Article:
So what's a good read this summer?
Well, Jim, I'd glad you asked. One of my favorite books at the moment is Eric Schlosser's Reefer Madness: Sex, Drugs and Cheap Labor in the American Black Market. It covers some interesting sociological and political territory. It talks about three underground economies in the United States--the marijuana, porn and illegal labor industries--and looks at how they parallel the above-ground economies in the United States. It's very accessibly written and very important.
What else is out there?
Another one of my favorite books that's just coming out in paperback is Running With Scissors by Augusten Burroughs. This is a memoir of a kid growing up in the '70s, and his crazy mother drops him off at her psychiatrist's house for about 15 years, and she never comes back to get him. and he ends up living with this crazy family. It's very disturbing, but it's hilarious.
What about pulp novels for the beach?
I just read one called The Horned Man by James Lasdun. It's kind of like Franz Kafka meets James Grisham. It's about this English college professor who starts to lose his mind after somebody breaks into his office and moves the bookmark in his book, so he loses his place in his novel he's reading.
I hate it when that happens.
Isn't it awful? Then he becomes completely paranoid and becomes convinced that this person is trying to frame him for a series of murders on campus. But you're never quite sure if it's happening or if he's just losing his mind.
Well, we don't want to tell the readers which way that one comes out.
Can you recommend some other page-turners?
You bet! If there were actually a beach in Tucson, I'd take McSweeney's Mammoth Treasury of Thrilling Tales. It's a great read. It's a collection of short stories by writers like Stephen King, Michael Crichton and Sherman Alexie, and they're all trying to write fiction that's fun to read. For example, Sherman Alexie wrote this story about zombies in the Civil War.
I'm reading that right now. It's great. They're trying to capture the flavor of the old pulp science-fiction and mystery magazines I loved as a kid.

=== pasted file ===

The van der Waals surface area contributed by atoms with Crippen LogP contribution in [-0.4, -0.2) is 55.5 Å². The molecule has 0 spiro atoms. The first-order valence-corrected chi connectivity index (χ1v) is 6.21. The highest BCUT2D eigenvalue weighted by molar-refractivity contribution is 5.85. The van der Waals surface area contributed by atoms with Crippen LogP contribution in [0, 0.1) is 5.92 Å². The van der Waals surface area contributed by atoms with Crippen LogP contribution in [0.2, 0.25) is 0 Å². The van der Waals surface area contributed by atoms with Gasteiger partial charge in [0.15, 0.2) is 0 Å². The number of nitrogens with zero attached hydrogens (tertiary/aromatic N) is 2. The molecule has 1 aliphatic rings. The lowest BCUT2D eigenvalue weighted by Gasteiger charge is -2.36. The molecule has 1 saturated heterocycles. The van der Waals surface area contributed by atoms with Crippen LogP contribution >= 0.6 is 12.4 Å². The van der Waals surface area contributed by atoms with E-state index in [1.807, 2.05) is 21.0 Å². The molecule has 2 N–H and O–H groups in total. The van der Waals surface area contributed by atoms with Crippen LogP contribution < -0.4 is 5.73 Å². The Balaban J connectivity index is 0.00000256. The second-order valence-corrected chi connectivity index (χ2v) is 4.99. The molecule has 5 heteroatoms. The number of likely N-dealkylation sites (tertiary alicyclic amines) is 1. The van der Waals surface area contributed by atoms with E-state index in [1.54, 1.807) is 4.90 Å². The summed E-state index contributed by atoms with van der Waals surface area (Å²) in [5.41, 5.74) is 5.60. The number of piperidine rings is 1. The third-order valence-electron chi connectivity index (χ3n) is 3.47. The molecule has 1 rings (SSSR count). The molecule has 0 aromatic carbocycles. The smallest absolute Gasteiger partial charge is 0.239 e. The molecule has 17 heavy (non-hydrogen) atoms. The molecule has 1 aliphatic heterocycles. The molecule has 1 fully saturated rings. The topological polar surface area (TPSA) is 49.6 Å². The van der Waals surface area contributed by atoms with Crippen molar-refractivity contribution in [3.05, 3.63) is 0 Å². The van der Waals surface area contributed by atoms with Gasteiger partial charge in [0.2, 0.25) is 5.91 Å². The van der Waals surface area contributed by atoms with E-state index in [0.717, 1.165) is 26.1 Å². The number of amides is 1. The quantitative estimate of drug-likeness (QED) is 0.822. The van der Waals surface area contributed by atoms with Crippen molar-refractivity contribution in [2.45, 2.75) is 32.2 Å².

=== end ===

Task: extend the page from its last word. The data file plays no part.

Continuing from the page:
Yeah. It's kind of fun reading famous authors trying to do pulp fiction. It's a great summer read. Another one that's not as well known is called Battle Royale. It's a Japanese novel by Koushun Takami that just came out in English. It's about the Japanese government trying to curb juvenile delinquency, so they take junior high schoolers and drop them on an island and let them battle it out until only one remains, and they televise it on national television in Japan, where it becomes the biggest game show.
So what's selling well this spring?
One of the big books continues to be Empire Falls, the Richard Russo novel. Charles Bowden's book, Down by the River, continues to sell really well.
What about that book my mom recently read, the No. 1 Ladies Detective Agency?
That's a big summer read. It was kind of this word-of-mouth phenomenon. It kind of came out of nowhere and now it's just huge and there are four books in the series. It was written a few years ago and only published in the UK. It's about a woman detective within Botswana, Africa. There's a lot about African culture in there and she's kind of like a charming older woman--sort of like Miss Marple, like Agatha Christie type of character.
I think the good trash book of the summer is called Clubland: The Fabulous Rise and Murderous Fall of Club Culture by Frank Owen. It's an investigative journalism look at the club scene of the '90s in New York. It's sort of like if Hunter Thompson had written Boogie Nights. It's about the Mafia influence in the club scene and the drugs and the sex and partying and the collapse. Juicy, juicy anecdotes and a great line from the author, who said, "In the '90s, the stomach pump was the new accessory."